Cache Creek is rich in historic lore dating back to the days when wagon trains and prospectors traveled to the Cariboo Gold Fields in the 1800’s. Cache Creek is also close to many interesting tourist destinations. Historic Hat Creek Ranch is located on one of the few original sections of the Cariboo Wagon Road still accessible to the public.
Outdoor enthusiasts can challenge their golf skills at Semlin Valley Golf Course or participate in real life ranch activities like a cattle drive at one of the many guest ranches in the area.
Hiking, mountain biking, fishing and swimming are just a few of the other activities popular in Cache Creek.
Kamloops on the Lake Resort: This development is located next to Kamloops Lake, just a short distance east from Thompson River Estates, and about 20 miles from the city of Kamloops. It is a $180 million resort development which will include a 27-hole golf course, a 977-unit housing development, three condo-hotels, a 50-unit guest ranch, a 100-berth marina and a 200 head cattle operation with a gated theme park. Phase One has already been completed on construction of the marina and Phase Two is projected to be completed this year. All told, it will provide the equivalent of 450 full time jobs and 2,000 “person years” of construction work, plus spin-off benefits for the community measured in tens of millions of dollars. As part of the deal a road will be built to Kamloops Lake, making it widely available for recreation, for the first time ever. All of these exciting plans will be a welcome boost to the local economy and area land values, including Thompson River Estates, should positively reflect this development.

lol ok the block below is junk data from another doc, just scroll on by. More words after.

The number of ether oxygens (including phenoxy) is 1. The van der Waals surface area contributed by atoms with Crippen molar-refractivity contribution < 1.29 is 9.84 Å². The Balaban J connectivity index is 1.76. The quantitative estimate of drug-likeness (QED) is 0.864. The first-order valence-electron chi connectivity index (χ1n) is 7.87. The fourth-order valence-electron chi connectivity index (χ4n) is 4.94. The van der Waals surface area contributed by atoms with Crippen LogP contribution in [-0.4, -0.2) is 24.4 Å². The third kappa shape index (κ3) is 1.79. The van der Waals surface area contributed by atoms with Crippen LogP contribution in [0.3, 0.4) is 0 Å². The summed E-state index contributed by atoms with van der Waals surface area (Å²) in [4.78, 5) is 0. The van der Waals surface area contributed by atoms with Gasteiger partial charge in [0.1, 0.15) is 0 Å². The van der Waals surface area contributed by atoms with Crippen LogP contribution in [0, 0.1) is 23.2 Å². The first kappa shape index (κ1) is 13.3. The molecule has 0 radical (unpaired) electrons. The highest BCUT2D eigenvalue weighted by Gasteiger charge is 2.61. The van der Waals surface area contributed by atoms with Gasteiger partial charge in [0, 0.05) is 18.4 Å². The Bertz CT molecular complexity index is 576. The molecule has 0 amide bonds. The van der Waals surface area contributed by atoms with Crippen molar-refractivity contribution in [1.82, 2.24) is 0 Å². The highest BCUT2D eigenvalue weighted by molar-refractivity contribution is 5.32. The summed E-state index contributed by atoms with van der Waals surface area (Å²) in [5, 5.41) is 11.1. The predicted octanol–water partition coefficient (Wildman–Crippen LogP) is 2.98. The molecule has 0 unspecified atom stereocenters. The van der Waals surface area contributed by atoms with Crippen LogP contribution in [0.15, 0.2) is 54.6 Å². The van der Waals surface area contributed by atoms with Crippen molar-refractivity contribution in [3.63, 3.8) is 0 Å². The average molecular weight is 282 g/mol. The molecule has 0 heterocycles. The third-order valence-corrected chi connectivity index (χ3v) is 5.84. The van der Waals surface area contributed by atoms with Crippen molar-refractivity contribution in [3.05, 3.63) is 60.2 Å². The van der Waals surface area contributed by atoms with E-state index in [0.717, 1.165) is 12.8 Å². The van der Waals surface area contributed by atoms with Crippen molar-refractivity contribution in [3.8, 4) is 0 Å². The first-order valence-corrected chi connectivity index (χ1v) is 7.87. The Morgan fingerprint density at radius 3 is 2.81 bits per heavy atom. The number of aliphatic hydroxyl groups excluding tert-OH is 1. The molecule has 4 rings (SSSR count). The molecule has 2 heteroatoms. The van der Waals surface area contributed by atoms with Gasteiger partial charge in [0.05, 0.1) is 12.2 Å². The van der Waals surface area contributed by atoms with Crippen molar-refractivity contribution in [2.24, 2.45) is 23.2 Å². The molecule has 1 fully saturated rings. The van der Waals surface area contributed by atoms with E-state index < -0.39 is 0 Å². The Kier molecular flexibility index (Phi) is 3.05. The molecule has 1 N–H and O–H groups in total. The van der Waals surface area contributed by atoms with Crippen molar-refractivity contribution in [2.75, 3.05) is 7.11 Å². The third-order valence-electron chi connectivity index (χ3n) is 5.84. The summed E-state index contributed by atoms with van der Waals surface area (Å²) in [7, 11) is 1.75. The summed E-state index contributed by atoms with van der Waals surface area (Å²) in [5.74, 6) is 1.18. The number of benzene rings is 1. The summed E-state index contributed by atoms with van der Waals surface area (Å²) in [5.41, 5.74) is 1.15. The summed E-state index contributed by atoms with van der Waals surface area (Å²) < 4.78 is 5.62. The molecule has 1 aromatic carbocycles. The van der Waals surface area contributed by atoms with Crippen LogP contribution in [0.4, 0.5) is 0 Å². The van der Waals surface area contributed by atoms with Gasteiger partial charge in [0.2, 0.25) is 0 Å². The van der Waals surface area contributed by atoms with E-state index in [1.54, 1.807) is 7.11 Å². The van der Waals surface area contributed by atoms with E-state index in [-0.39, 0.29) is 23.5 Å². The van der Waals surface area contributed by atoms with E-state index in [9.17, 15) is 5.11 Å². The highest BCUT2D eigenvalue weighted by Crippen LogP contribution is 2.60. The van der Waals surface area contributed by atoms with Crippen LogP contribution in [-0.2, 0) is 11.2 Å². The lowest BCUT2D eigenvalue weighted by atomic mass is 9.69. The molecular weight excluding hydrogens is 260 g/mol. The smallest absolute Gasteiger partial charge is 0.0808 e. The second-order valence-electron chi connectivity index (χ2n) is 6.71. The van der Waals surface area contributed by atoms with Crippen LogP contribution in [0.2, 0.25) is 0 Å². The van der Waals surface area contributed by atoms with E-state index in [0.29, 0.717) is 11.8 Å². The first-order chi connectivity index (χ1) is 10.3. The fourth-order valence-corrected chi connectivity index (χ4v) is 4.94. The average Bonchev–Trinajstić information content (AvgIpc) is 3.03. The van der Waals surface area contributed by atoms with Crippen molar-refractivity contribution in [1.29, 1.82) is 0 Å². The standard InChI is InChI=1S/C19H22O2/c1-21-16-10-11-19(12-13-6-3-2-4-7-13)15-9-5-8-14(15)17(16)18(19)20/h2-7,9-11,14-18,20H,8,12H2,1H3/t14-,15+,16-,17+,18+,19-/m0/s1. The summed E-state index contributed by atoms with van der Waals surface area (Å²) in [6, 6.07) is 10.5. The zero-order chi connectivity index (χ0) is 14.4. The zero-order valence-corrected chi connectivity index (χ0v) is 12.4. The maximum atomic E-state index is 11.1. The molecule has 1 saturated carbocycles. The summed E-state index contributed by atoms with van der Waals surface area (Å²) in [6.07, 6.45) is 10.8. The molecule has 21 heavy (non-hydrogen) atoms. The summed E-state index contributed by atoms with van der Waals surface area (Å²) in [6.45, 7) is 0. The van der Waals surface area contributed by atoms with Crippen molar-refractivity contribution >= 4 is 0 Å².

Charles E. Barnes, an American civil engineer, had a dream. It was to take this land on the North Thompson, bring in water and turn it into a “Garden of Eden.” He did just that. He built 17 miles of flume and ditch seven miles from Deadman River in the southern hills to this property on the North Thompson across from Walhachin. This land was then divided into 5 and 10 acre blocks and sold for $350.00 per acre with young fruit trees and $300.00 per acre without. Over 16,000 fruit trees, mostly apple, but including pear, peach and apricot were planted in long parallel rows and by 1913 the young trees were thriving. Crops, including corn, tomatoes, onions, beans and even tobacco and grain, were planted to provide income until the orchards bore fruit. Seven potatoes weighed 12 lbs! Three years later the first carloads of Jonathan apples were shipped to market. Walhachin across the river became a bustling town. It included a golf club, a tennis court, a cricket and football field. There was a modern hotel, general store, packing house and many modern houses, one even with a swimming pool. When World War One erupted 97 out 107 men left Walhachin to join and many were killed in action. The wives and a few older men tried to maintain the orchards and flumes but it proved too onerous and many returned to England. Today the remains of the flumes and a few remaining apple trees, some still bearing fruit, can be seen from the highway.
Most of the property is covered in sage brush and scattered pine and aspen trees and also a few of the original apple trees, some of which are still bearing fruit.
RL 1, Rural. This property is within the ALR. To view a copy of the zoning bylaws in pdf format,click here
All corners are clearly marked by new corner posts and in most cases marked by fence posts painted white